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Anne Breedlove
Part-Time Nomads

Adult; Memoir; (Market)

The ad in the back of Bicycling magazine read: “Self-guided bicycling tours in rural France.” Eight days on furnished bikes, in pre-arranged lodging opened our eyes to the possibilities of bicycle travel. PART-TIME NOMADS tells how we metamorphosed from middle-aged, suburban working parents to international bicycle travelers. For ten years we stole time from work and parenting to bicycle 10,000 miles in seven states and three countries. Starting in Northern California with “credit card cycling,” gradually our trips became more ambitious, and our gear got good enough so we could be fully loaded and self-contained. Our learning curve was as steep as Yosemite’s 9,943-foot Tioga Pass. We pedaled through rain and snow and car exhaust, sang at the top of our lungs to ward off bears, and soaked in clothing-optional hot springs. We struggled with our differences as a couple. I’m an extrovert and a planner. Jim is a machinery-loving introvert who likes surprises. We weren’t always on the same page as we tried to stay safe and sane and married. Along the way, “Can we?” morphed into a gleeful “We can do it!”
Compiled from entertaining anecdotes and personal photographs, Breedlove’s debut recounts her transformation from a recreational cyclist to world bicycler with her husband Jim. The couple’s interest was initially sparked from an advertisement in Bicycling magazine for self-guided tours in France and exploded from there: before long, the middle-aged parents had traveled through three countries and seven states, including New Zealand and France, over the course of 10 years. That transformative journey brought out the best and the worst in the pair, starkly highlighting their differences (Breedlove describes herself as a “noisy, busy, pushy extrovert” who plans every detail, while the more introverted Jim prefers to go with the flow) and uniting them as international travelers.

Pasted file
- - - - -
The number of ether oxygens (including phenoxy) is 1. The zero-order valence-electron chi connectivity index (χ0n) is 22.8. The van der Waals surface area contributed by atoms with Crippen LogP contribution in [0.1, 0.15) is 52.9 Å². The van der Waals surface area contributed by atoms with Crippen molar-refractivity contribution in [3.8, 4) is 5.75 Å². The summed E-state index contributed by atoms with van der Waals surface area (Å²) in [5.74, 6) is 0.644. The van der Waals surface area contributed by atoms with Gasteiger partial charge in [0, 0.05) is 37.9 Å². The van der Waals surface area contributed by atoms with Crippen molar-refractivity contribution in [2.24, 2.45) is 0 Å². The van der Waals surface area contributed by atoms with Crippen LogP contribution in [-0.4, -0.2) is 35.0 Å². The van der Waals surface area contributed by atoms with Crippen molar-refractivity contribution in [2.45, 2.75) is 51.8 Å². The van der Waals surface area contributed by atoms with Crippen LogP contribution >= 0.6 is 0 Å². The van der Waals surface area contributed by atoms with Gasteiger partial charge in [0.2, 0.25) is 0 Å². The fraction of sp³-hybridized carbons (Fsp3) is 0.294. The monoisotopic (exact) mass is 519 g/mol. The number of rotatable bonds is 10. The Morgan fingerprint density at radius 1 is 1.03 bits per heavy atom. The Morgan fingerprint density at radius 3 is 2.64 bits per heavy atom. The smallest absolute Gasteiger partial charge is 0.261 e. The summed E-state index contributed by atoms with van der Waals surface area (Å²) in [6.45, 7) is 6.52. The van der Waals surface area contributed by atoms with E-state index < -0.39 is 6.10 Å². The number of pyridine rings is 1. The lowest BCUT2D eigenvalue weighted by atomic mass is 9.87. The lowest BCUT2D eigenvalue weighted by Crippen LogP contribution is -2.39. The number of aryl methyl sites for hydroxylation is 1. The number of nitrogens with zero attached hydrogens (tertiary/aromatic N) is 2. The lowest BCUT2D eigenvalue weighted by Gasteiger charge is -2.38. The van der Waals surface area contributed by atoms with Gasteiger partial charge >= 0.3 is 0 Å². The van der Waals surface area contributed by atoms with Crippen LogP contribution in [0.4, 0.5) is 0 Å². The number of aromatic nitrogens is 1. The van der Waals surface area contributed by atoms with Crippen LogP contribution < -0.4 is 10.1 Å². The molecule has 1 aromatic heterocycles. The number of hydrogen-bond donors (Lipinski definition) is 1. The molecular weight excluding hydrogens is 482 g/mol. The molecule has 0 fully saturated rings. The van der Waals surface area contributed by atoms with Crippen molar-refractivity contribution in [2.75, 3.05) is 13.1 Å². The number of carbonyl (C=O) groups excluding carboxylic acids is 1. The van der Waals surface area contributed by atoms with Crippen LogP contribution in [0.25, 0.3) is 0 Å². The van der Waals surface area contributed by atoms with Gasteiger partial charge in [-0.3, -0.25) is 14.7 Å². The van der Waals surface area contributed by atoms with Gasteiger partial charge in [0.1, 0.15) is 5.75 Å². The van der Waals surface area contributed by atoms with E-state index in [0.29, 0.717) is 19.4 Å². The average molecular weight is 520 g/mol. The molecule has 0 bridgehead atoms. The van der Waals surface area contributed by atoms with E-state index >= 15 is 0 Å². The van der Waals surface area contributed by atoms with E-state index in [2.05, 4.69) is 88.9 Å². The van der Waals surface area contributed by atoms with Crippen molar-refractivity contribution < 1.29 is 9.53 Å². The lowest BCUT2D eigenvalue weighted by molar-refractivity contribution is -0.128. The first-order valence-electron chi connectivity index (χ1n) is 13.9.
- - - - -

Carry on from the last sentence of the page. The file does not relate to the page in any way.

Cycling enthusiasts will relish Breedlove’s discourse on their tours, including location choosing to packing supplies to handling the inevitable bumps in the road (trying to manage tent camping on a windy beach and navigating the intimidating “He-Man motorcycle territory” on bicycles are standouts). The couple’s inexperience threatens to overwhelm in many instances: a ranger warns of an impending storm that immediately changes their plans; when following San Joaquin Valley’s Mendota Canal, they’re forced to portage gear over locked gates; and not researching trip elevations ahead of time makes their travels exponentially more difficult.

Despite the learning curve, both Breedlove and her husband find the journey breathtaking, each in their own way, as Jim declares “Actually, cycling has little to do with bicycles for me. It has to do with being on our own, homeless in a strange place, between places, moving forward.” That free spirit drives their adventures, whether they’re hitchhiking in France or visiting the Vartry House, the “Highest Pub in Ireland.” Travel fans may wish for more particulars on the globetrotting portions, as the book is heavily weighted to Breedlove’s stateside tours, but, still, this is a bird’s-eye view of rediscovering the world at a slower pace.

Takeaway: Spouse cyclists rediscover the world together.

Comparable Titles: Kristen Jokinen’s Joy Ride, Peter Mayle's A Year in Provence.

Production grades
Cover: B
Design and typography: A
Illustrations: A
Editing: A-
Marketing copy: B-